PhotosHowards End First
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‘Howards End’: Trailer, Premiere Set For Starz Limited Series

One big house, many big secrets and a premiere month. This new trailer for Starz’ Howards End limited series, adapted by Kenneth Lonergan from the E.M Forster masterpiece, promises it all. Starz announced today that the four hour-long episodes will air in the U.S. in April 2018. Howards End recently aired on BBC One in the UK. Famously adapted for the screen by James Ivory in 1992, Howards End makes its TV adaptation debut with Longergan’s take. The limited series is…
See full article at Deadline TV »

Don't Bogart Those Billboards

If I could, I would rent three billboards and they would read:

Billboard One: This movie is frustrating

Billboard Two: Because its story is badly flawed

Billboard Three: But the performances are great

Three Billboards Outside Ebbing, Missouri goes rogue after the first act/first third of the movie.

The screenplay evidently attracted some spectacular actors led by Frances McDormand and Sam Rockwell, and my guess is that the script by Martin McDonagh -- who is a terrific playwright -- was much different than what eventually made it to the screen. That's the only way I can imagine that such great actors would sign on to this Indie film. In my fantasy, the film as originally intended didn't test well and sat on a shelf until it was radically re-cut and then released. [Note: I have no idea whether this happened, it is my fantasy.]

The plot, such as it is, revolves around McDormand seeking justice for her daughter who was raped and murdered.
See full article at CultureCatch »

Happy 50th Mark Ruffalo !

by Eric Blume

Today marks the 50th birthday of one of our very best actors, three-time Oscar nominee Mark Ruffalo. Ruffalo burst onto the scene in 2000 with a remarkable lead performance in Kenneth Lonergan’s You Can Count on Me. His complex, layered work had critics fairly sprouting comparisons to Brando, and his gorgeous duet with Laura Linney still feels like the standard-bearer for on-screen sibling chemistry. It’s astonishing to think Ruffalo missed out on an Oscar nomination that year, considering his performance is unquestionably better than several of the eventual nominees -- was it category confusion or lack of name-recognition? Oscar has remained historically slow to coronate good looking young actors, and that recognition remained on hold for him for over another decade...
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‘Happy End’ Trailer: Isabelle Huppert and Michael Haneke’s ‘Amour’ Semi-Sequel Probably Isn’t Too Happy — Watch

  • Indiewire
‘Happy End’ Trailer: Isabelle Huppert and Michael Haneke’s ‘Amour’ Semi-Sequel Probably Isn’t Too Happy — Watch
Sony Pictures Classics has released the trailer for “Happy End,” Michael Haneke’s semi-sequel to “Amour.” Isabelle Huppert and Jean-Louis Trintignant reprise their roles in the film, whose title is almost certainly ironic — Haneke’s movies, like “Funny Games” and “The White Ribbon,” are among the most severe in the world. Watch the trailer below.

Read More:‘Happy End’ Review: In This Quasi-Sequel to ‘Amour,’ Michael Haneke is a Master of Bourgeois Despair

Here’s the synopsis, courtesy of AFI Fest: “The Laurent family has issues. Georges (Jean-Louis Trintignant), the aging patriarch of the wealthy Callais clan, is more interested in exiting this world than enjoying it. Anne (Isabelle Huppert) has a repellent adult son to deal with, and Thomas (Mathieu Kassovitz) is having a graphic online affair. The match to this tinderbox of dysfunction is adolescent Eve, who moves in after her mother’s apparent suicide attempt, and in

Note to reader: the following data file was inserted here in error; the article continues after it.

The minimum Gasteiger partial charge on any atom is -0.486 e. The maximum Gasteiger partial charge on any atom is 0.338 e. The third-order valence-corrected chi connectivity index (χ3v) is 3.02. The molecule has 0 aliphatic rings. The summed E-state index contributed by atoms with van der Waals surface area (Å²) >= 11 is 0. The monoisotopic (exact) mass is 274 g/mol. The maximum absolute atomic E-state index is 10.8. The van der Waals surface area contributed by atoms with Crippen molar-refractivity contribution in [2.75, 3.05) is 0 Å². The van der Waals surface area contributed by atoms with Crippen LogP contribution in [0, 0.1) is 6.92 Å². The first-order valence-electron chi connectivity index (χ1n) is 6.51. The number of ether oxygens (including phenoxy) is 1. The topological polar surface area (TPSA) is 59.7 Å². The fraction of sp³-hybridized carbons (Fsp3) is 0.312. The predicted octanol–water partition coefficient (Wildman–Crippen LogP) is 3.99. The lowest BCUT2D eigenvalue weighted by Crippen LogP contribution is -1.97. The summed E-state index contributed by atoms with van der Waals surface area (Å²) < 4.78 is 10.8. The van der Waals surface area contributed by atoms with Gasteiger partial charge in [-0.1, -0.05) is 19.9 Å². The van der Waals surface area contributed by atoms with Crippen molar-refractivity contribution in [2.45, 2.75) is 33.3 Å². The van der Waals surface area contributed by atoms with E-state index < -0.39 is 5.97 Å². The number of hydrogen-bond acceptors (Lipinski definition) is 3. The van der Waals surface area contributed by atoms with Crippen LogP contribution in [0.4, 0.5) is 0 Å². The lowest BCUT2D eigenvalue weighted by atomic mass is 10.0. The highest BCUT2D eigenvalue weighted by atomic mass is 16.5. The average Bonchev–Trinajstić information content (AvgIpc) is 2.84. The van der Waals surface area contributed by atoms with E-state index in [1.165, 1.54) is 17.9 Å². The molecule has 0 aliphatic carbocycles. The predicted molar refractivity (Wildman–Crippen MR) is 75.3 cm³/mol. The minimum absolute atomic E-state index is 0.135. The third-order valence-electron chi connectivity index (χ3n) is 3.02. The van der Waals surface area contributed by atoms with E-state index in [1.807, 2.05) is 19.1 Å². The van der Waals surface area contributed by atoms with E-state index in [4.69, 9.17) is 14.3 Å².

See full article at Indiewire »

‘Howards End’ Trailer: Kenneth Lonergan Follows ‘Manchester by the Sea’ With a New Take on the Celebrated Novel — Watch

  • Indiewire
‘Howards End’ Trailer: Kenneth Lonergan Follows ‘Manchester by the Sea’ With a New Take on the Celebrated Novel — Watch
BBC has released a new trailer for “Howards End,” an upcoming miniseries adaptation of the E.M. Forster novel that was previously made into a Merchant-Ivory film. Kenneth Lonergan wrote this new take on the book, which stars Hayley Atwell. Watch the trailer below.

Read More:‘Howards End’ Photos: Kenneth Lonergan and Hayley Atwell Bring the Classic Novel to Television

Here’s the synopsis, which is appropriately wordy: “Margaret Schlegel (Atwell) is an intelligent, idealistic young woman who is courted by the older Henry Wilcox (Matthew Macfadyen), a self-made conservative businessman, after his wife Ruth Wilcox (Julia Ormond) dies unexpectedly and he becomes owner of Howards End.

“Meanwhile Margaret’s passionate and capricious younger sister Helen Schlegel (Philippa Coulthard) takes up the cause of Leonard Bast (Joseph Quinn) a young bank clerk who falls on hard times at work and at home with his partner Jacky (Rosalind Eleazar). In the absence of their late parents,
See full article at Indiewire »

‘Howards End’ Trailer: Kenneth Lonergan’s TV Adaptation Starring Hayley Atwell

Following the awards season run for “Manchester By The Sea,” Kenneth Lonergan decided to take a detour from the big screen, and head to television where he’s written a mini-series adaptation of E.M. Forster’s “Howard’s End.” The book has already been adapted in the beloved 1992 Merchant/Ivory jam, but a series allows audiences to go a bit deeper with the characters.

If you’re not up on your literature, the story focuses on two sisters (Hayley Atwell and Philippa Coulthard), the former of whom is wooed by an older widower (Matthew MacFayden), the latter of whom attempts to help a young bank clerk (Joseph Quinn).

Continue reading ‘Howards End’ Trailer: Kenneth Lonergan’s TV Adaptation Starring Hayley Atwell at The Playlist.